Some time ago, I conducted an interview with Adam Howe on the late, much-missed horror site The Slaughtered Bird. I’m honored to have an Adam Howe short story in the upcoming anthology Appalling Stories 4: Even More Appalling Tales of Social Injustice; Adam generously gave me the inspiration for tales throughout the Appalling Stories series. He’s the funniest writer I personally know, and one of the most skilled. What follows is an interview with Adam, focusing on his books Black Cat Mojo and Die Dog or Eat the Hatchet, his screenwriting past, action movies past and present, and what he likes to read.
Dubrow: The stories in your collections Black Cat Mojo and Die Dog or Eat the Hatchet are set in the American South. Why did you pick that area as a setting?
Howe: My South was never intended to be an accurate depiction of life below the Mason-Dixon line. It’s a pop culture South. A Brit’s interpretation of junk ‘Murricana. I’ve never visited the South – wouldn’t want to visit MY South – in fact, I’ve visited the States for all of a weekend, when I met Stephen King in NYC after winning his On Writing contest. When it comes to location, I’m less interested in specifics, than I am in mood and atmosphere, and the American South has that in spades. To me, the South has a mythic quality that suits my hyperreal style. I can write the most outlandish shit, set it in the South, and it becomes borderline plausible. I recently read a ‘weird news’ headline about a meth-head who fought fifteen cops while masturbating. (Presumably he was resisting arrest one-handed.) Now I just read the headline, so I don’t have all the details – but tell me that doesn’t sound like a Southern crime? And that I shouldn’t write about it? And that you wouldn’t read it? I also love the rhythm of the Southern accent, and the Southerner’s colorful turn of phrase. For some reason – too many movies, I guess – this cracker raconteur is the loudest of the voices I hear when I’m writing. It’s getting to the point where I’m losing my British accent.
Dubrow: You’ve spent years writing screenplays and script doctoring. Tell us about that experience and how it relates to your writing as a whole.
Howe: In my early teens, I wrote screenplay reviews for a mail-order company that sold screenplays to colleges, budding screenwriters and the like. Back in the pre-digital age, this was about the only way to obtain produced screenplays in the UK. I learned the craft by reading a shit-ton of screenplays – particularly dug Shane Black’s stuff – I seemed to have a knack for writing visually and decided screenwriting was how I wanted to waste my life.
In my twenties, I landed a screenwriting agent at a not-great agency where I ‘enjoyed’ middling success. I had a few original screenplays optioned and scraped a few bucks doctoring other writers’ work. But nothing I wrote ever made it to the screen, and so much work was left to just gather dust, that finally it all became too disheartening, and I made the decision to return to writing prose fiction.
The best I can say is that my years as a screenwriter taught me a lot in terms of story structure, gave me my cinematic style, and left me with a healthy cynicism for the film industry. I’d still love to see my work adapted for the screen, but I won’t chase it anymore. I’m more than satisfied that my work is finally reaching readers. And better yet, that people seem to dig it.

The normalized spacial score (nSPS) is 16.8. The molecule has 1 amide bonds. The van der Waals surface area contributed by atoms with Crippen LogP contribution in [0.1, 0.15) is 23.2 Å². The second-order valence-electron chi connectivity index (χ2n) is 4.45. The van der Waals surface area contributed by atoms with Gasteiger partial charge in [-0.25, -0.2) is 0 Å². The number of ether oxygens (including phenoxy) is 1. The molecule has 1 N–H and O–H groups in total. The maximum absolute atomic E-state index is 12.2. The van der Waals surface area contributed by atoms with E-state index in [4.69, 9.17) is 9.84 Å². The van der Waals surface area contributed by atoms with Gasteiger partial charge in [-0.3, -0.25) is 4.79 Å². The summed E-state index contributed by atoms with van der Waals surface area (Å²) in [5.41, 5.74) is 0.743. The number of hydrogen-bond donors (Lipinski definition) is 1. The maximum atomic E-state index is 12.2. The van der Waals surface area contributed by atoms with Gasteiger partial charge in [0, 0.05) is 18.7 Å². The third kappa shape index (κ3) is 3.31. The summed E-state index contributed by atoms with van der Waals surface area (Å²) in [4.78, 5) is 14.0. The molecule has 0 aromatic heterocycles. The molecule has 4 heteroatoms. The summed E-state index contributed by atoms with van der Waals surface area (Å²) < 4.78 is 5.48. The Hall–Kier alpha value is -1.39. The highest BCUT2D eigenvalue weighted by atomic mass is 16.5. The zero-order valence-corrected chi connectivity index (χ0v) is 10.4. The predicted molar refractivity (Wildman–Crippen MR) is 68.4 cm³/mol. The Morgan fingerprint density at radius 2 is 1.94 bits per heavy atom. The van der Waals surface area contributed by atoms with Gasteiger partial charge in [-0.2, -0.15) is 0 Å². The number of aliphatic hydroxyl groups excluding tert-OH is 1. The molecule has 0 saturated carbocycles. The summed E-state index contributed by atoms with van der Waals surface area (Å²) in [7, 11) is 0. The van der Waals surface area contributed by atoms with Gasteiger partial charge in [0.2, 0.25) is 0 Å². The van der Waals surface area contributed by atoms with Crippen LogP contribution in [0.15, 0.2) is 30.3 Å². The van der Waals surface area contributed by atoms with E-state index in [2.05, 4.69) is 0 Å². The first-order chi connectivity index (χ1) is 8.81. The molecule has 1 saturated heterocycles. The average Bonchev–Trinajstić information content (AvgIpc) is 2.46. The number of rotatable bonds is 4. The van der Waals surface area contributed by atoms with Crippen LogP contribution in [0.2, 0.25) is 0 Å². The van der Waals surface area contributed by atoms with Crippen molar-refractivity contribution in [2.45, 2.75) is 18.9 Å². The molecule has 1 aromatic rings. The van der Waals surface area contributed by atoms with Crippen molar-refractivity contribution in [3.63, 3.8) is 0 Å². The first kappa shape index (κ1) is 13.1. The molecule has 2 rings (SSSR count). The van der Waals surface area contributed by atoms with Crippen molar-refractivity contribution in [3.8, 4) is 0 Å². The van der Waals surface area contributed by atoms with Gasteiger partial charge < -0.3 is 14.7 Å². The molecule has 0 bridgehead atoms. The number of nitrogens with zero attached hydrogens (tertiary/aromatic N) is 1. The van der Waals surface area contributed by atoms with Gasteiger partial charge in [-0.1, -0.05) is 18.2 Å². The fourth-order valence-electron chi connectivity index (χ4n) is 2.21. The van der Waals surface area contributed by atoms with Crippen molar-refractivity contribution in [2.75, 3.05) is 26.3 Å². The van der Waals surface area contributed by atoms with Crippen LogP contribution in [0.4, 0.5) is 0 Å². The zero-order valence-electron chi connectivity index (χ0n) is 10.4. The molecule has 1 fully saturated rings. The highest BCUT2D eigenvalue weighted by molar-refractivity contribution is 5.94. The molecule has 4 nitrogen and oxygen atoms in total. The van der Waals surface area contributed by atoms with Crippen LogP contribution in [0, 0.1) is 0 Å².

Dubrow: I’ve noticed that your style embraces a kind of hyperrealism where the bizarre becomes natural and the story grows out of that strangeness, like magical realism without the magic. Have you considered working with supernatural themes, and if so, which ones grab you?
Howe: I’d agree that my work’s hyperreal – in the mould of (say) Tarantino and the Coens – where everything’s plausible within the world of the story. One of my readers, referring to the scene in Damn Dirty Apes in which the gonzo pornographers are shooting their skunk ape porno, said I have a knack for making the extraordinary seem ordinary. I think that was a compliment.
I find myself moving further away from the horror genre and more towards crime fiction, in my reading as much as my writing. I prefer human monsters and real-world horrors. For me, the best of both worlds is the supernatural noir of John Connelly – would love to write his kinda stuff, but I don’t think that’s where my talent lies…
I do have a few traditional (ish) ‘supernatural’ projects in the pipeline. It’ll be interesting to see how those stories are received. I can’t give away many details right now. All I’ll say is that I’m an old wine / new bottle kinda writer. I enjoy subverting tropes. It lures the reader into a false sense of security.
Dubrow: Aside from yourself, are there any other writers out there who you can’t believe aren’t on the NYT bestseller list?
Howe: Nah, just me, fuck ‘em… I’m kidding, of course. To be honest, I don’t follow the bestseller lists so I couldn’t tell you who is and isn’t there. Naturally all the great writers who have blurbed my books belong there. And I’ll tip my hat to Adam Cesare. Here’s an exclusive for you: Cesare and I are currently collaborating on a crime/horror project. Details remain top secret at the moment, but we’re excited about what we’re cooking up. Or cocking up. Remains to be seen, I guess. If we fuck it up, I’ll blame Cesare and go back to what I know, write that guaranteed bestseller about the masturbating cop-fighter.
Dubrow: You’ve already described how you won Stephen King’s On Writing contest some time ago; what do you think the horror genre would look like today if the King of Horror hadn’t taken up the craft?